Confirmation of MH370 wing part won't change search: Australia

The flaperon found on the Indian Ocean island of Reunion was confirmed this week to be part of the missing flight MH370.
The flaperon found on the Indian Ocean island of Reunion was confirmed this week to be part of the missing flight MH370.PHOTO: AFP

SYDNEY (AFP) - Confirmation that a plane part that washed up on a remote island was from missing jet MH370 was useful but would not alter the search for the plane, Australian investigators said on Friday.

Martin Dolan, chief commissioner of the Australian Transport Safety Bureau, welcomed this week's news from France that the flaperon found on the Indian Ocean island of Reunion was part of the missing Boeing 777.

"We have been working on the assumption that the flaperon was associated with MH370," Dolan told AFP.

"It's useful to have formal confirmation of this, so it's good for us. But it hasn't actually made a significant difference to our search."

Australia is leading the difficult search in the southern Indian Ocean for the Malaysia Airlines plane which mysteriously diverted off course on March 8 last year and disappeared with 239 people on board.

Based on satellite analysis of the plane's likely trajectory, searchers are scouring the seabed off Australia's west coast, so far covering some 60,000 square kilometres without result.

Dolan said Australia was considering bringing in new vessels and equipment to take advantage of the upcoming southern hemisphere summer when the weather in the harsh and remote place will improve.

"We are currently reviewing the options available to us to see whether we will acquire other vessels and equipment for the summer period," he said. "We haven't made any decisions on that yet."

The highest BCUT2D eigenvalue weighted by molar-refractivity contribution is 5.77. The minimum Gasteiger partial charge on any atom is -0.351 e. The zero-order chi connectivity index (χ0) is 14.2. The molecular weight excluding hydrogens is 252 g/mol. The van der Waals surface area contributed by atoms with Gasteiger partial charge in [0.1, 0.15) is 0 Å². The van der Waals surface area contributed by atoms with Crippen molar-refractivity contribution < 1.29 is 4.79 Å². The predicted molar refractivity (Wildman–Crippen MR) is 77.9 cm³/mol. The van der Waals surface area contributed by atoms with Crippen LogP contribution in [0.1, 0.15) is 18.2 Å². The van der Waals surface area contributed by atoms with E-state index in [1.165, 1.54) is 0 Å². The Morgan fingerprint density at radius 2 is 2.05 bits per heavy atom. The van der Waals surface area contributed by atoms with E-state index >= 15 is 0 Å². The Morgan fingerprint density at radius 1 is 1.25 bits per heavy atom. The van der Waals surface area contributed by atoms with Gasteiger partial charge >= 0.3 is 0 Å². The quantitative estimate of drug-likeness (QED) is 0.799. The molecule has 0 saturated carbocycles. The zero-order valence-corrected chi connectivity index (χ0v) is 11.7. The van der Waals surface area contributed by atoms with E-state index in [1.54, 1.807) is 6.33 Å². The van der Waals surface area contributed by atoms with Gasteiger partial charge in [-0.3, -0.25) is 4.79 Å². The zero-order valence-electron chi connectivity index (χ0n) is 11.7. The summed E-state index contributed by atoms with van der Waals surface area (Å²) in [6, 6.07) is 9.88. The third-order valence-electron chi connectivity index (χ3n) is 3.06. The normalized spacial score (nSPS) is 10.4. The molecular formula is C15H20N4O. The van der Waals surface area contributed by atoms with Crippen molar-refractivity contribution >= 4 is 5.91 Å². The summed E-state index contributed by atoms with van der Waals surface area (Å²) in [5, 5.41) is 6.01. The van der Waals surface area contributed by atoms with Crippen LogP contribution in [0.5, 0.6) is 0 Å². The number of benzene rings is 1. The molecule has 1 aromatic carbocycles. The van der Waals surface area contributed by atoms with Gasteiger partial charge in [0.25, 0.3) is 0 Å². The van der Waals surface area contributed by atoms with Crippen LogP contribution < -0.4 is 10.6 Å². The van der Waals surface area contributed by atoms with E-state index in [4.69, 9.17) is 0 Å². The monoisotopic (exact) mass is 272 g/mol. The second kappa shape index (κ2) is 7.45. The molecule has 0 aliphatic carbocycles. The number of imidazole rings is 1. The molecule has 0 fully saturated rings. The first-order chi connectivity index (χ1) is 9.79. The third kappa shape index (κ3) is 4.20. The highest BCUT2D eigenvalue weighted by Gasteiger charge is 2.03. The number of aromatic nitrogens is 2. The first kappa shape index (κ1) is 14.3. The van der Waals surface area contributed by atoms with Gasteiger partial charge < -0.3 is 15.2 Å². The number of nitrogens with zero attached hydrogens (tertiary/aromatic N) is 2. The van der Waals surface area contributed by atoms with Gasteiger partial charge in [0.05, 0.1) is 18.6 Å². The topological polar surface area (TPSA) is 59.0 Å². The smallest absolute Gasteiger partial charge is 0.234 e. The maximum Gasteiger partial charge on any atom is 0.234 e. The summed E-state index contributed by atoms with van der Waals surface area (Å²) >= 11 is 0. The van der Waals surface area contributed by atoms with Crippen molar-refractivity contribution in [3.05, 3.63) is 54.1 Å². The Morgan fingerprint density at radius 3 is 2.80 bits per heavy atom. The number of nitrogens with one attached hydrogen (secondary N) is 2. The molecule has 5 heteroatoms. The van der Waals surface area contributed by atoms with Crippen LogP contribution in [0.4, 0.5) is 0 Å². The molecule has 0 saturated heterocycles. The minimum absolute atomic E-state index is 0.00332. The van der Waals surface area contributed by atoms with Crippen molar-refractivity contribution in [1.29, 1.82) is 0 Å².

Dolan said finding the flaperon, a two-metre wing part on Reunion, a French overseas territory, in late July was consistent with drift modelling based on the plane crashing in the search area.

"It hasn't changed our thinking about the search area," he said, adding that the flaperon also had not yielded any clues on what caused the plane to disappear en route from Kuala Lumpur to Beijing.

"All we know is that the flaperon at some point became detached from the aircraft and there are a range of possible scenarios from that," he said.

"We will watch developments obviously but at this stage we haven't seen anything that actually assists in refining or changing the search area."

Dolan said he had hoped the flaperon would reveal more but had known from the start that, although interesting for the broader investigation, it was unlikely to assist in refining the search area.

The Australian official said he was still confident the plane would be found in the search area, which is scheduled to have been completely combed by the end of June 2016.

"There's still a lot of territory to cover and still a very high prospect that we will find the aircraft there," he said.

"If the aircraft is in the (search) area, which we think highly likely, then we will find it."